Billy Hunter
Time is running out for Billy Hunter and the players' association to strike a deal to end the NBA lockout. Reuters

Billy Hunter referenced another sport when telling reporters Tuesday about the distance from a deal to end the NBA lockout.

Hunter, the NBA players association's executive director, said they are at the 3-yard line. And they're hoping to score.

The NBA lockout's end is being held up by three percentage points. Three yards, if you will. The gap is shrinking, but so is the window to get a deal done.

Of course, those three percentage points account for $120 million dollars in annual revenue. It all comes down to the biggest obstacle left preventing a deal from getting done - basketball-related income (BRI).

The split on the last collective bargaining agreement gave the players a 57-43 percent split of BRI. Owners originally wanted to essentially flip-flop with players, or at least get the players' split in the mid-40s. Players countered, saying they were willing to accept 53 to 54 percent.

Players aren't budging. Owners did on Tuesday, with the league putting out a proposal that would be a 50-50 split of the income.

Oh, what a savvy move with time running out. NBA commissioner David Stern told reporters on Tuesday that Monday is the deadline to get a deal done before the first two weeks of the NBA season are canceled.

And there's even the NBA deputy commissioner, Adam Silver, with this line to reporters: I thought there was potentially common ground on a 50-50 deal. I think it makes sense. It sounds like a partnership.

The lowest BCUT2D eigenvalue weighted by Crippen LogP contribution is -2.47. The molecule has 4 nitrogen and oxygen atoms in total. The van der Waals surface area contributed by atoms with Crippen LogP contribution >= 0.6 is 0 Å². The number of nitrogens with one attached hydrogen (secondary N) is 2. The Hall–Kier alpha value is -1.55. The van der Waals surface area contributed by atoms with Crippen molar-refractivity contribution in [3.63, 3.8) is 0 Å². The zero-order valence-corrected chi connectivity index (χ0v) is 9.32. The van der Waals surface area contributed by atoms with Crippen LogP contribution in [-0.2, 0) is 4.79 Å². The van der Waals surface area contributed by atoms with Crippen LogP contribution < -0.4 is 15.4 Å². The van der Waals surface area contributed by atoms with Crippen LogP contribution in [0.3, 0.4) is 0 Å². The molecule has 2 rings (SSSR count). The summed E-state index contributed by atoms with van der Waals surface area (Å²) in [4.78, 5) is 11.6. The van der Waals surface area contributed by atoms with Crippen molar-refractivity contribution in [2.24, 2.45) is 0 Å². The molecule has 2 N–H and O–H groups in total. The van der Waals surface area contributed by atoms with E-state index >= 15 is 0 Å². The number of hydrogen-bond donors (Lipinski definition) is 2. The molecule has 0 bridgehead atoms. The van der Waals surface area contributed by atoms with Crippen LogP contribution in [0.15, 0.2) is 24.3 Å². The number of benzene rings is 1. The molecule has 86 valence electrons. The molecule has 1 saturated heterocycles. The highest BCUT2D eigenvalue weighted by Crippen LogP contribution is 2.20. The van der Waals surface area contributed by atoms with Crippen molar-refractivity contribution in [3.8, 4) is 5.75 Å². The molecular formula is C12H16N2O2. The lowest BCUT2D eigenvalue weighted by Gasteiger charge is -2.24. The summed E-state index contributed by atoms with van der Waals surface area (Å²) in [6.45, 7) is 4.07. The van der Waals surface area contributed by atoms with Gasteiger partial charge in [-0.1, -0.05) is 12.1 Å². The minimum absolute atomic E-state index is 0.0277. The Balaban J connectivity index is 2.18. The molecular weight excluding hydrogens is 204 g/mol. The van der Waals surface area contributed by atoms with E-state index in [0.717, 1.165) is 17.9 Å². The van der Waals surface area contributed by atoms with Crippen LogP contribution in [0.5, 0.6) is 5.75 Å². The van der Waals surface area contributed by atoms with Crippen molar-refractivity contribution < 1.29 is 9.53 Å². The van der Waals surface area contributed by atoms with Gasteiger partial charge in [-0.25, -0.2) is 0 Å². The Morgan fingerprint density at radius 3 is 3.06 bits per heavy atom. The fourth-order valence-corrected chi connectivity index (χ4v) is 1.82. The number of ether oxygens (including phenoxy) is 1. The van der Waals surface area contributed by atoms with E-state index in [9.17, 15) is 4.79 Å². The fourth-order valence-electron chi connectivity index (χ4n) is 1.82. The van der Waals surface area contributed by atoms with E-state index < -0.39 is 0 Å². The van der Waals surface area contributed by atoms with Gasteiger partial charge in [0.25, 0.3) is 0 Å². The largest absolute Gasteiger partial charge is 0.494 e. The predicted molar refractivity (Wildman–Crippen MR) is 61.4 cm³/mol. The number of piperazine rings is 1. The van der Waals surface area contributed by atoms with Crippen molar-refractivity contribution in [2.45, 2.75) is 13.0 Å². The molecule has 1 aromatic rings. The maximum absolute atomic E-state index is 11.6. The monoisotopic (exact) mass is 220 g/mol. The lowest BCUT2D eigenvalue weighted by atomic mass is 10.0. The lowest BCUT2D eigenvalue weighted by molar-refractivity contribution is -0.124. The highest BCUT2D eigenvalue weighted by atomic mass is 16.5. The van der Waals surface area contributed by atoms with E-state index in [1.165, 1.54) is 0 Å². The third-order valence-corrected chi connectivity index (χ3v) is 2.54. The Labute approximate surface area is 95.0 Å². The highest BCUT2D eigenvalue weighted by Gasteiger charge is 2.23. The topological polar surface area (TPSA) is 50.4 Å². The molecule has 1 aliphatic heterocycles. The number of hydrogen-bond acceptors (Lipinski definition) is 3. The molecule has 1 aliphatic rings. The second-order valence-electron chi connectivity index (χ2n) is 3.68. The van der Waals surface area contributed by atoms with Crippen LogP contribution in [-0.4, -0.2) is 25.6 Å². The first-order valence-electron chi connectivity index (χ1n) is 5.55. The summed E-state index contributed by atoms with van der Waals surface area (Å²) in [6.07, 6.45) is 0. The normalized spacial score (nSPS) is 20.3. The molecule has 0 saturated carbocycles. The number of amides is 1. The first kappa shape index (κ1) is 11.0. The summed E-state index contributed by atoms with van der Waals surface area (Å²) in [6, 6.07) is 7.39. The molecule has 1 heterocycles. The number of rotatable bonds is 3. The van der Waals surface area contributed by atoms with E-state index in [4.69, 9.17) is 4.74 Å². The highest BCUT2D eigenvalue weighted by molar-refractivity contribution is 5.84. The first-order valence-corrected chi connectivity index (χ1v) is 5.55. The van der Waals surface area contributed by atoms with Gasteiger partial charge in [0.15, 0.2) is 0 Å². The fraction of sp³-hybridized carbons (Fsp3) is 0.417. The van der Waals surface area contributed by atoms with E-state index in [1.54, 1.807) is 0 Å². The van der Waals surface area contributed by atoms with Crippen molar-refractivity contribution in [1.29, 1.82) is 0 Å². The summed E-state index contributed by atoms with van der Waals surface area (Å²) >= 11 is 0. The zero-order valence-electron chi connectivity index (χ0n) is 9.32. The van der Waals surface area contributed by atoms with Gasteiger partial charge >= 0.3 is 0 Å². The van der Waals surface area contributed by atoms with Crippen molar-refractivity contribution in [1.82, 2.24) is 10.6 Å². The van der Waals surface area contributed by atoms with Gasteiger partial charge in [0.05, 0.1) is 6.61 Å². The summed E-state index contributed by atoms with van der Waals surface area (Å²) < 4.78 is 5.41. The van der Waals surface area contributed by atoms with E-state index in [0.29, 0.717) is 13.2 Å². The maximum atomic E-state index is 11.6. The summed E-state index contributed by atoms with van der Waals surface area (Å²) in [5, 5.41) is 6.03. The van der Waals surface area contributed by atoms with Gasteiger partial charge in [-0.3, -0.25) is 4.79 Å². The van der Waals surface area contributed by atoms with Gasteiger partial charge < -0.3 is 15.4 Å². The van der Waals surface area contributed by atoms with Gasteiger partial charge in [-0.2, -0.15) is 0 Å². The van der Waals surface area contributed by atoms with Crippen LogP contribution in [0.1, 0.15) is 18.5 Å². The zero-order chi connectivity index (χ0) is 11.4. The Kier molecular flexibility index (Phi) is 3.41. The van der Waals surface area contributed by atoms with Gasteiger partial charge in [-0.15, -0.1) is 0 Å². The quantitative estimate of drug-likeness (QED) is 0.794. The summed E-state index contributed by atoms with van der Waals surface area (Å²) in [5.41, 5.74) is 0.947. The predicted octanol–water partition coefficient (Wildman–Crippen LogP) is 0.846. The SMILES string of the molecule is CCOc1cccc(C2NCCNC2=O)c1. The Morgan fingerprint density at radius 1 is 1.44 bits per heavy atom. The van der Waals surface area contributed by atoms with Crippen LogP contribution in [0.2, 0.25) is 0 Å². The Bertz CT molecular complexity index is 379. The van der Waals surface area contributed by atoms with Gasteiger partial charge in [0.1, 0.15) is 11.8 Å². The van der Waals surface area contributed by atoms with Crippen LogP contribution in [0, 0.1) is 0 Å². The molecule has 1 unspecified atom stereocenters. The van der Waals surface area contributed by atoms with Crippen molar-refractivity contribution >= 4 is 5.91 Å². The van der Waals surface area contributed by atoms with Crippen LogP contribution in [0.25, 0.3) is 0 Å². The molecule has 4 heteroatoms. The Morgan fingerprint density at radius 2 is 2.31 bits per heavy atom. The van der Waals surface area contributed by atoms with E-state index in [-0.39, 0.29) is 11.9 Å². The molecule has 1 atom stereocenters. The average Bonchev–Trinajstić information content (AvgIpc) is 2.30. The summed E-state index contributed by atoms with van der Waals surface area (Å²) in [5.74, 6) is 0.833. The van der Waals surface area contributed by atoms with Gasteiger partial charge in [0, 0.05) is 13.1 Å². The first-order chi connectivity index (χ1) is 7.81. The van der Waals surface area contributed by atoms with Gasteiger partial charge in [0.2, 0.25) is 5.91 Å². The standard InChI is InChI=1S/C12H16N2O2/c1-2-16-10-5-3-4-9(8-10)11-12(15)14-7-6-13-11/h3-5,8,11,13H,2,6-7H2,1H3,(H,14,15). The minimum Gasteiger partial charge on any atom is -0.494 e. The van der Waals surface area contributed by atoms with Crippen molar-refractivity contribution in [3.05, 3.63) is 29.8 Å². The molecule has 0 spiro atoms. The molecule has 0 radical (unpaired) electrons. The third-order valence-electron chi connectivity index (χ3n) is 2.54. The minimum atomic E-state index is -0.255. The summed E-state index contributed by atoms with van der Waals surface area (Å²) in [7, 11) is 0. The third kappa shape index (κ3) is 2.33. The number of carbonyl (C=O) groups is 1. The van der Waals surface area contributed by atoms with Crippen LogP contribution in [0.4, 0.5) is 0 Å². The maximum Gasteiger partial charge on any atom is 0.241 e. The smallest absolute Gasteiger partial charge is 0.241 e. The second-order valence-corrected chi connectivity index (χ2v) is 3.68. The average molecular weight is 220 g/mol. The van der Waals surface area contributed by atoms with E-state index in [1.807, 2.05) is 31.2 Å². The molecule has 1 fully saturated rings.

It's hard for the owners to come out looking clean in a labor dispute. Most of them are already wealthy, which enabled them to own a basketball team.

But this could be the move. As Silver said, it's a partnership, and players are still holding out for a 53-47 split. It's important to remember that, according to the translation of income to the split, each percentage point accounts for about $40 million. So if they were reduced to 50 percent, players would be giving up $280 million annually in revenue.

The NBA players association's executive director, Billy Hunter, brought up this point in a letter he sent to players early Wednesday. In the letter, they said the split - a level they have not seen since the early 1990s - simply was not fair.

For today, the players made a stand, the letter read. It was the right stand to make, for ourselves and for the generation of players to follow.

So here they are. Millions of dollars are on the line if no deal is reached by Monday.

This is all in. They have four days - four downs to score from the 3-yard line (late Friday and Saturday are out because of Yom Kippur). Can they punch it in?